In the previous post, I put forth the notion that food is energy. For my last installment, I would like to argue that food is also power. I’ll admit, however, that “food = power” is an unsubstantiated statement. I must first begin with a brief overview of one of the two most prominent sources of power: dependency (fear is the other).
The most prevalent example of this is in the parent/child relationship. Parents would have no power – indeed, no need to exercise power – if their children were not dependent on them for their livelihood. A child who no longer needs anything from their parents has no reason to obey the rules of the home; they can simply leave.
Often, the sense of independence precedes actual independence, which explains why children frequently return home after their first attempt to go it alone, but it also explains – in part – how those who live in the industrialized world can have an exaggerated sense of freedom, liberty, autonomy, and independence. Basically, teenagers and “free peoples” suffer from the same problem: a failure to recognize their own dependency.
So, let’s now trace a line of this argument to the current food system. In Stuffed and Starved, Raj Patel points out that – with modern, on-time delivery systems – most grocers carry only a three-day supply of most goods. I understand this to mean that, if the shipping industry were to shut down for any reason, the shelves at our local grocers would be emptied in under a week. I think this is especially likely given the tendency for people to hoard in such a scenario. This would also mean all restaurant establishments would be effectively shut down. There would be very little food available to most people. What would you do?
You might think there is plenty of food produced in your area, which may be true, but it is not likely that – with a highly industrialized and homogenized agricultural system – you would find adequate diversity of produce in your area to support the local population. There are farmer’s markets, but I can’t imagine any in the “modern world” which could feed their community as they stand right now; the market is simply too small.
In short, we are largely dependent on the global industrial food system for our very livelihood, and therefore, that system holds power over us. If the empty shelves scenario described above were to ever come to fruition, anyone who did have access to food would have immense power over those who did not. I, for one, am quite certain that I would do almost anything for food if I were hungry enough; I doubt it would be any different for anyone else.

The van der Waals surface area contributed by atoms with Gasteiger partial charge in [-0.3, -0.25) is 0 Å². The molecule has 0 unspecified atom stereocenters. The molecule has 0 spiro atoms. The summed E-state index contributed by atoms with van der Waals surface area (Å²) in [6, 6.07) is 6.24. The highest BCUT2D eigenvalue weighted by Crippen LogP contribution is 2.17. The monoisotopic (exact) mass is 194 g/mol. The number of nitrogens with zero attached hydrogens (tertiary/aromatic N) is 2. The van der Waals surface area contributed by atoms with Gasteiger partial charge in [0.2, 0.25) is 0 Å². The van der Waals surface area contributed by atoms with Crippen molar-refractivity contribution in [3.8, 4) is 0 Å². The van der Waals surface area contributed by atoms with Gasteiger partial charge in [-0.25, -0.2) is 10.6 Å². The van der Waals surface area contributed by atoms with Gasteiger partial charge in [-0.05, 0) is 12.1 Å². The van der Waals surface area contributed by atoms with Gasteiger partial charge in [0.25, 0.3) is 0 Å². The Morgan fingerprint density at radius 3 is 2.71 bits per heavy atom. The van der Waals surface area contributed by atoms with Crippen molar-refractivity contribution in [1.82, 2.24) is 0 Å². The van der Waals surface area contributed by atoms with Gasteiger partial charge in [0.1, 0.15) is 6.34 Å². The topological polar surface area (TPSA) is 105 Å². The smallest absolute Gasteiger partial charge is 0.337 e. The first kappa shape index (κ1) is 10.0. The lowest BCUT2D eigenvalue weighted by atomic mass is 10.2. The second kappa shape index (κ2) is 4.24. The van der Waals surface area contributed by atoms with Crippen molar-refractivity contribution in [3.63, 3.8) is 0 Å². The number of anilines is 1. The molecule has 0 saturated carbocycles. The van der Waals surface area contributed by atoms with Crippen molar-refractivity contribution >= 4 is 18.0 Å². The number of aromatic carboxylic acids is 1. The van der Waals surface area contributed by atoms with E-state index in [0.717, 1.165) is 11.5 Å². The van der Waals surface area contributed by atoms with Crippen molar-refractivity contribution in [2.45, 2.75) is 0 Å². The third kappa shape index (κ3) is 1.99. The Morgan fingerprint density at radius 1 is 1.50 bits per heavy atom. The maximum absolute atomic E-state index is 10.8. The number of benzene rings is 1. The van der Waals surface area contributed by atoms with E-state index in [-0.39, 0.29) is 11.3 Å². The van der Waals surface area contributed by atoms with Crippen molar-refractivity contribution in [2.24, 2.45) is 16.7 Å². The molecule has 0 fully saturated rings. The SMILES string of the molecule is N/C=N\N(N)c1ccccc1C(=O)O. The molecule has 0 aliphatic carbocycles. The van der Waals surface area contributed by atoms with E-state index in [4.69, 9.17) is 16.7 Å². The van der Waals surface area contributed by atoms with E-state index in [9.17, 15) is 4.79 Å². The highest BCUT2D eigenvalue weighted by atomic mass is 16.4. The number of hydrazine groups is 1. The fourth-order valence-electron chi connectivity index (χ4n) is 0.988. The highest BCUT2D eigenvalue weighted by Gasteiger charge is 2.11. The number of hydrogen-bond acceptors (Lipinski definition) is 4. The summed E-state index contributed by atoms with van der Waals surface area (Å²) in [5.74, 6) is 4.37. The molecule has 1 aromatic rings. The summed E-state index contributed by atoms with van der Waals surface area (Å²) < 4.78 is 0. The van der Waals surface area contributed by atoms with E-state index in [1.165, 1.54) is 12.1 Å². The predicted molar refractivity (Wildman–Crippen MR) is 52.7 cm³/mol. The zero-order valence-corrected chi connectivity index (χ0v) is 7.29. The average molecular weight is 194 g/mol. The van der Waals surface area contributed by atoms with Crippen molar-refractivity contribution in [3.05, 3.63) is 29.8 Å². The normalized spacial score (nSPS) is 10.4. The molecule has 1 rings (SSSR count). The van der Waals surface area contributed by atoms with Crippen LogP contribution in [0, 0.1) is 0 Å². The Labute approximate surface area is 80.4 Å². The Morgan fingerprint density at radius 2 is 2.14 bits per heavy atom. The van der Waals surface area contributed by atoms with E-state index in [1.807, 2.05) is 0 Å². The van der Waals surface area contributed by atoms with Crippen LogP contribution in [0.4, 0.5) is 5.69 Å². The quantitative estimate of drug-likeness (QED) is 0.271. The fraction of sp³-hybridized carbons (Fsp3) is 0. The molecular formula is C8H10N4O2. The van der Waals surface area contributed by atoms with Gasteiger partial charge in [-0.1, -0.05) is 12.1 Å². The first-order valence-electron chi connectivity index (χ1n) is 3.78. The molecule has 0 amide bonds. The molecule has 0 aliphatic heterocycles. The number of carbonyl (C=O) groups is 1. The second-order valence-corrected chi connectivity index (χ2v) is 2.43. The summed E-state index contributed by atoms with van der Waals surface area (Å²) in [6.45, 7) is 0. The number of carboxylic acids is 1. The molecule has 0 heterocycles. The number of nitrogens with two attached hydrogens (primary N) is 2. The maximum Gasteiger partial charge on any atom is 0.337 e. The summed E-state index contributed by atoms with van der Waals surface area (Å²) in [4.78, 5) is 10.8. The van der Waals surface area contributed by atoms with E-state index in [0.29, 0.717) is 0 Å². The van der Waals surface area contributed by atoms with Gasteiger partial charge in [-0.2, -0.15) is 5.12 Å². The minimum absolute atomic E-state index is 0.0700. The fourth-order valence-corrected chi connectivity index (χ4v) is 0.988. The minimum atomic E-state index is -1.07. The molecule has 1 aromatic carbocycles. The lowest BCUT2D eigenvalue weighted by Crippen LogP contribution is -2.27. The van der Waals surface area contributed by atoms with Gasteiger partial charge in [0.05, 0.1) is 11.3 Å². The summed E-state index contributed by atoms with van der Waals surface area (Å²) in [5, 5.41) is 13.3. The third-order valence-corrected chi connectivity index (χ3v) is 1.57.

But what’s the problem with feeling freer than we actually are? Well, I would not argue that there is a problem with that. The problem, as I see it, is that the food system upon which we all depend has a dependency of its own: fossil fuels – a finite resource. Thus, the system cannot be sustained. So, it is not that the system makes us slaves (although, I believe it does); it is the potential to be enslaved by our dependency. A brief look at third world nations and the structural adjustment programs that have been forced upon them in times of need should provide all the examples one would need to see this reality.
So what’s the lesson from our masters? Take matters into your own hands; look out for your own interests (which includes the establishment of reciprocal relationships within your community); and avoid – at nearly any cost – becoming dependent on anyone or anything for the energy which sustains you, your family, your community, your nation, or the whole of humanity. Independence is the basis of freedom; establish it, and you are liberated. What’s more is that – with the way the system is structured – your independence can also do much to help those in less fortunate parts of the world to establish their independence because it is a co-dependency which is created and easily exploited by the global class of elites. He who controls the distribution of resources has all the power; but if you are in control of your own resources, you are not as vulnerable to being exploited because you are not dependent on the distributor.
Of course, one cannot expect to be able to provide ALL they need for themselves; trade is a necessary part of civilization. So how is my relationship with a purveyor at my local farmer’s market any different from my relationship with farmers from outside my community? Isn’t it still dependency? Well, yes it is, but in the global industrial food system, there is a “middle man”: the trader. Both “ends” (producer and consumer) are dependent on the trader – not one another. The farmer depends on the trader to buy their product, and the consumer depends on the trader for their goods. But the trader has no concern for the interests of either party; their concern lies with maximizing profits and nothing else, so they pay as little as they possibly can and sell for as much as they possibly can. When I buy directly from the farmer, however, there is accountability in the transaction. As a consumer, I am accountable (responsible) for a fair purchase price, and as a producer, the farmer is accountable for the quality of the product. It is a mutually beneficial relationship instead of a mutually exploitive relationship mediated by an unconcerned party.
In closing, power goes way beyond food to all resources, but I emphasize food for many reasons: it is one of the two most vital resources on the planet (along with water); it is a relatively easy matter to control for oneself; it is the basis of one of the most corrupt, unstable, and unsustainable institutions of civilization; and, well, it’s a common subject on this blog.
Any questions? I’d love to engage them. For me, this (what some call “food sovereignty”) is a fascinating and all-too-important topic to just swim around in my head.